In 1995 the trickle began: scattered news accounts of dormant Swiss bank accounts belonging to Jews murdered in the Holocaust. Then two U.S. State Department reports documented for the first time ever the trail of gold looted by Nazi Germany, and the role of neutral nations in stoking its war machine. And the stories kept coming: of Jews seeking the return of confiscated family homes, of disputes over stolen art hanging in museums, of lawsuits against German businesses that profited from slave labor. As 50-year-old Nazi crimes make news all over again, international efforts to acknowledge and redress old wrongs – and remove old stains – have intensified.
In all these matters, Under Secretary of State for Economic, Business and Agricultural Affairs Stuart Eizenstat ’67 has been a constant catalyst. While his portfolio is full of issues of the moment – social fallout of the global financial crisis, U.S. sanctions on foreign administrations, the economic dimensions of U.S. foreign policy – for several years now Eizenstat has also been deeply involved in what he calls “the unfinished business of the twentieth century.” For him that business is accounting for the astonishing array of assets looted by the Nazis, and securing some long-delayed justice for Holocaust survivors and victims’ families.
On January 19, a New York Times editorial praised the under secretary’s efforts “to explore the dark corners of history.” The Times cited Eizenstat’s crucial role in talks that led to the recent $1.25 billion settlement by private Swiss banks to compensate Holocaust survivors, and his efforts to unearth the truth about the looting of Holocaust-era assets and their present location. During the contentious negotiations, Eizenstat was the intermediary between the Swiss banks and Swiss government, and Jewish organizations and plaintiffs’ attorneys representing class actions by Holocaust survivors and victims’ relatives.
“In the end, we got the parties together, developed the settlement structure, and narrowed the differences significantly. But quite frankly it took Judge Korman [Eastern District of New York] and the threat of sanctions to get the banks over the top,” Eizenstat says. “A court-approved special master is now figuring out the distribution.” The bulk of the extraordinary settlement, he points out, will actually go to needy Holocaust survivors who have no connection to the dormant accounts.
At the request of President Clinton, Eizenstat also directed the massive investigation that culminated in his 1997 report detailing how Nazi Germany looted some $4 billion in gold from the central banks of the countries it overran. “This included gold from individual victims in the form of gold teeth and jewelry, which Germany re-smelted and transferred to Swiss banks for conversion into hard currency,” says Eizenstat. His second report, published in June 1998, chronicled how neutral nations provided the Nazis with crucial raw materials and minerals in exchange for Swiss francs.
As for the fate of looted property after the war, the 1997 report examined how post-war negotiations, led by the U.S. and other Allies, failed miserably in the recovery of assets and restitution to countries and individuals, many now refugees. “We documented hundreds of millions [of dollars] in German gold and property never returned because the neutrals were recalcitrant negotiators.”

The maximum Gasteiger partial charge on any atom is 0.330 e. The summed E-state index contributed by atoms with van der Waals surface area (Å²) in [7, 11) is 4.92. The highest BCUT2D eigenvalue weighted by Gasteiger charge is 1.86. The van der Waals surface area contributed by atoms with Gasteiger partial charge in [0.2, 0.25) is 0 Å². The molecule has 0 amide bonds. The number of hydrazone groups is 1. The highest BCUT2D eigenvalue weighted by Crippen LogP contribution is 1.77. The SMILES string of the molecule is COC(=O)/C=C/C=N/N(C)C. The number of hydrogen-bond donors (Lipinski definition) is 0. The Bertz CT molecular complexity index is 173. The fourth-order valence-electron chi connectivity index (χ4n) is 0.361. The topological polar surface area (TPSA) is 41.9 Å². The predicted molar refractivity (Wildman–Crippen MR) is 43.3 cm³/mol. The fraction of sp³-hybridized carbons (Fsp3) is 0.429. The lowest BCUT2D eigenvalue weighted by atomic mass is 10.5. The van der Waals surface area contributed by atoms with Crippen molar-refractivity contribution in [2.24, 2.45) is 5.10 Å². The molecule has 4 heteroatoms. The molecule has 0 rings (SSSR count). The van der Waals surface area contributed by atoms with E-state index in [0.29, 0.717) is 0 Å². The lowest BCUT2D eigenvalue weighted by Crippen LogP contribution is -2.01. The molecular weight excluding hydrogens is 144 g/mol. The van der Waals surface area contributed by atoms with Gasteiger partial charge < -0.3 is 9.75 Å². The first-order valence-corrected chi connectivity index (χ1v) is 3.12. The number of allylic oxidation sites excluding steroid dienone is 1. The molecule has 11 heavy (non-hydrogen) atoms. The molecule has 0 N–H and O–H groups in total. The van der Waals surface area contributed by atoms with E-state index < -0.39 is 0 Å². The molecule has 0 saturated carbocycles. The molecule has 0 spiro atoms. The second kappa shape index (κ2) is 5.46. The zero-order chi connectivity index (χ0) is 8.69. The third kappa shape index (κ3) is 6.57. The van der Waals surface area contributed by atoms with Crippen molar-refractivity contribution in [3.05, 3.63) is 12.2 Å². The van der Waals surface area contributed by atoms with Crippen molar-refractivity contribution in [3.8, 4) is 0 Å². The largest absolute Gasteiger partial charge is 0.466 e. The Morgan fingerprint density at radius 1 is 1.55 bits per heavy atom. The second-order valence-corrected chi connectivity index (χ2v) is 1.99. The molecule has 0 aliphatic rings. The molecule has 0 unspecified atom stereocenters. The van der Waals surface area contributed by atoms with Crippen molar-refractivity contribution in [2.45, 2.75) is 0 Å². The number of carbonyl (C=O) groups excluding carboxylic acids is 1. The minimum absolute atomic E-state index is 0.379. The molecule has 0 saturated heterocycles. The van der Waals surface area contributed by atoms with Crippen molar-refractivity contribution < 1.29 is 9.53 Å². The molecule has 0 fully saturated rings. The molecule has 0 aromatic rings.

Together, the reports reveal harsh truths that had been neglected for half a century. Their preparation resulted in declassification of more than one million pages of documents, and indexing of 15 million pages of documents by the National Archives.
Eizenstat’s work on Holocaust claims began in 1995, when he was U.S. ambassador to the European Union. Richard Holbrooke, then assistant secretary of state for European affairs, asked if Eizenstat would take on the role of special envoy for property claims in Central and Eastern Europe. “The Cold War was over. The former Eastern bloc and Soviet countries were moving to democracy,” recalls Eizenstat. “Requests for property restitution began coming in from U.S. citizens and religious groups.”
Ignoring his staff’s urging that he turn down so monumental a task while still a full-time ambassador to the EU, Eizenstat decided to pursue it with all possible zeal. “This is an area I’ve been long interested in,” he says. “I lost relatives of my own in the Holocaust, and I have strong identification with the Jewish community. I felt if the U.S. government wanted to initiate a historic effort to do justice, however belated, in this area and I was being asked to take a leadership role, I could not turn down the opportunity.”
Even after his appointment as Under Secretary of Commerce for International Trade, Eizenstat continued his special envoy duties. In the course of a little over one year he visited 11 countries in Central and Eastern Europe and the former Soviet Union. He focused on the issue of returning properties owned communally by religious groups—such as churches, synagogues, cemeteries, community centers, and day schools—that had been confiscated by the Nazis and later claimed by communist regimes. In Poland alone, three to five thousand properties are at issue. He also promoted the return of confiscated personal property that belonged to survivors who are now American citizens.
“The restoration of communal property is providing infrastructure for the reawakening of Jewish and Catholic communities,” says Eizenstat. But serious barriers exist: many properties are now in use by others, and the sheer devastation of Jewish communities leaves scant numbers to manage those that are returned.
Eizenstat emphasizes the importance of turning “examination of old facts” into “new realities.” One example is the creation of the $60 million multinational Nazi Persecutee Relief Fund. This resulted from his office’s documentation of Nazi “victim gold,” which led nine countries with claims to the remaining six tons of gold captured by the Allies after the war to instead donate their shares to the fund. Eizenstat worked to secure a $25 million contribution to the fund from the U.S. Congress.